40-The Cabinet has not been informed about the character of the organisations

The Cabinet has not been informed about the character of the organisations

Eventually we received the reply from the new Grand Vizier that we had been waiting for.

It ran:

Very urgent. Vizierate, 4 th October, 1919.

To the Representative Committee of the “League for the Defence of the Rights/ Sivas.

Reply to your telegrams of the 2 nd and 3 rd October.

The Cabinet has not been informed about the character of the organisations and the claims drawn up and passed by the Congresses of Erzerum and Sivas, referred to in Your Excellency s telegrams.

Please wire me urgently the resolutions passed by these congresses, so that we may be in the position to consider them and keep them for reference. Ali Riza,

Grand Vizier.

Is it not surprising that the Grand Vizier and his colleagues should pretend that they had known nothing up the day of their taking office about the character of the national movement, when the same Djemal Pasha who, as we shall soon see, declared in his capacity as a delegate of the national forces that he was a member of the Cabinet?

It is still more remarkable that they asked for information about the resolutions passed at the congresses so that they might be able to decide whether they would take the aims of the national movement into consideration or not.

Could it be imagined that they were not perfectly well informed about the resolutions passed by the congresses and which had attracted so much attention throughout the country, resulting in the overthrow of the late Cabinet?

I had no doubt whatever that their object was to gain time and, while disclaiming any obligation towards us, to devise some new devilish schemes to deceive the nation and shake its solidarity.

But if it should actually come to a rupture, I decided, as far as I was personally concerned, to reveal all their nefarious schemes to the nation. So, I set to work to conform to the request of the Grand Vizier and his colleagues.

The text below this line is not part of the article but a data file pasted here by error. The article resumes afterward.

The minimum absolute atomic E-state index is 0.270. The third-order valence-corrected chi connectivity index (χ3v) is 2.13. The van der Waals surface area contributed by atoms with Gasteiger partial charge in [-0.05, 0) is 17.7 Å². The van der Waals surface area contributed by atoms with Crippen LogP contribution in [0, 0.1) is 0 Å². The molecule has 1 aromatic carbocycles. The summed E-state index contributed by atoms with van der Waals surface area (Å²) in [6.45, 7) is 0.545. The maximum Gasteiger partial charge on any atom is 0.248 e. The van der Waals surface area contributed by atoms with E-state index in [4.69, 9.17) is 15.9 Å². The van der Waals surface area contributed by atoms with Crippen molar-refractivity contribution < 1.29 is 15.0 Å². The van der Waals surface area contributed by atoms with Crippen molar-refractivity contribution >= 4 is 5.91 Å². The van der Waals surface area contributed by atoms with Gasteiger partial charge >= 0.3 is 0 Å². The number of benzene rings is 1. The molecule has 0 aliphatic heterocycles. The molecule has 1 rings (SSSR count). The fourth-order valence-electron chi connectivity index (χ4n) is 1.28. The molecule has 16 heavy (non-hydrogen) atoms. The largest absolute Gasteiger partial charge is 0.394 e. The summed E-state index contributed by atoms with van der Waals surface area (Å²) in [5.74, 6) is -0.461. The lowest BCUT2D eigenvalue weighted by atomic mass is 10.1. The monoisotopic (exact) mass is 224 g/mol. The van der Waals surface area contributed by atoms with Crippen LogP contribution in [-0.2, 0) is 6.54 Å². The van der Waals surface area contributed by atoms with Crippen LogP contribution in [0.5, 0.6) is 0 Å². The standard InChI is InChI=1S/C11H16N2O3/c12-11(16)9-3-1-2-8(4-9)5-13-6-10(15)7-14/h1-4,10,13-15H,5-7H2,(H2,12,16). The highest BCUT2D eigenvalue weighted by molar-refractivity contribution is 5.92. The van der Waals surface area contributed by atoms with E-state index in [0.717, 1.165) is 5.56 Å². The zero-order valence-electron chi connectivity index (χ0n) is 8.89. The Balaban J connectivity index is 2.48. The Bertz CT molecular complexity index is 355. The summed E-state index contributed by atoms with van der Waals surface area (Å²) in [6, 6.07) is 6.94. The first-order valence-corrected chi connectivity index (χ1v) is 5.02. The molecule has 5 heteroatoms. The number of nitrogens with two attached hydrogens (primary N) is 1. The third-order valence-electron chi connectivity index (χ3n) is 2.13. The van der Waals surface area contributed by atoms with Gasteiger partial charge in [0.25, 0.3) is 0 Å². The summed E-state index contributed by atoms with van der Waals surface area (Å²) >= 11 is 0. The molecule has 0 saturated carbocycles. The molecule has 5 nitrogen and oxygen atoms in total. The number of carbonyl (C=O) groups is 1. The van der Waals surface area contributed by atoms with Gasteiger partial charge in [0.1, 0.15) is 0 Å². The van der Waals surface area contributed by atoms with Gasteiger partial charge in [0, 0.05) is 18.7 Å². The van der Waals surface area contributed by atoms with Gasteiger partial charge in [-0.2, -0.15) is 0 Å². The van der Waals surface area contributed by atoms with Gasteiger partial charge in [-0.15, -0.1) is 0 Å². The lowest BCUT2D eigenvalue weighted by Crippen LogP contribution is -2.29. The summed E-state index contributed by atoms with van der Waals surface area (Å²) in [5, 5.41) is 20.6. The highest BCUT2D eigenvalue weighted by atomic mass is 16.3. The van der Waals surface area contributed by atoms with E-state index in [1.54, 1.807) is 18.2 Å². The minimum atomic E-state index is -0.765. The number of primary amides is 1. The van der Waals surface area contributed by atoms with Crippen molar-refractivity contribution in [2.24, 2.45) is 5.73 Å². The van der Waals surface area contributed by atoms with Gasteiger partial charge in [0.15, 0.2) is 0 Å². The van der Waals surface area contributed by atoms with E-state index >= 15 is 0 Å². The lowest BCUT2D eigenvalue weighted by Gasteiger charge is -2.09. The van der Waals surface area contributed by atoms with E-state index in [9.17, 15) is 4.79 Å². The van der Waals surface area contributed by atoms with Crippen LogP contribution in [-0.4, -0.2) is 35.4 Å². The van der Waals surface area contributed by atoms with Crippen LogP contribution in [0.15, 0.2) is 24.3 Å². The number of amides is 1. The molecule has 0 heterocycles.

In a telegram, dated the 4 th October, I sent them, word for word, the Manifesto issued by the Congress and extracts from the essential points of its regulations regarding the organisation. (Document 130.)

Circular notes were again distributed in all directions confirming the order to abstain from all official correspondence. (Document 131.)

Their intention is to rid themselves of our presence and, at the same time, ignore our movement

On the same day we received the following telegram:

Vizierate, 4 th October, 1919. Reply.

“The Cabinet is in perfect agreement about taking energetic action, in accordance with the wishes of the nation. In order to secure the welfare of and save the country, there is no doubt that the maintenance of Ottoman unity, national independence, and the throne and Cali phate can only be secured by leaning for support on the strength and the will of the nation, as provided by the Constitution. It is under stood that the well-defined a.im of the present Government must be to keep all the territories that belonged to the Empire at the time of the armistice, on the principles declared by Wilson, under the imme diate sovereignty of the Ottoman State ; to prevent the dismemberment of its territory remaining within these frontiers and inhabited by a Mohamedan majority, and to act in such a manner that a just and equitable decision will be arrived at, which will safeguard the his torical, ethnographical, religious, and geographical rights which we possess in these districts.

“It is perfectly clear that no formal obligation of a binding nature regarding the fate of the nation can be undertaken until the Assembly has met.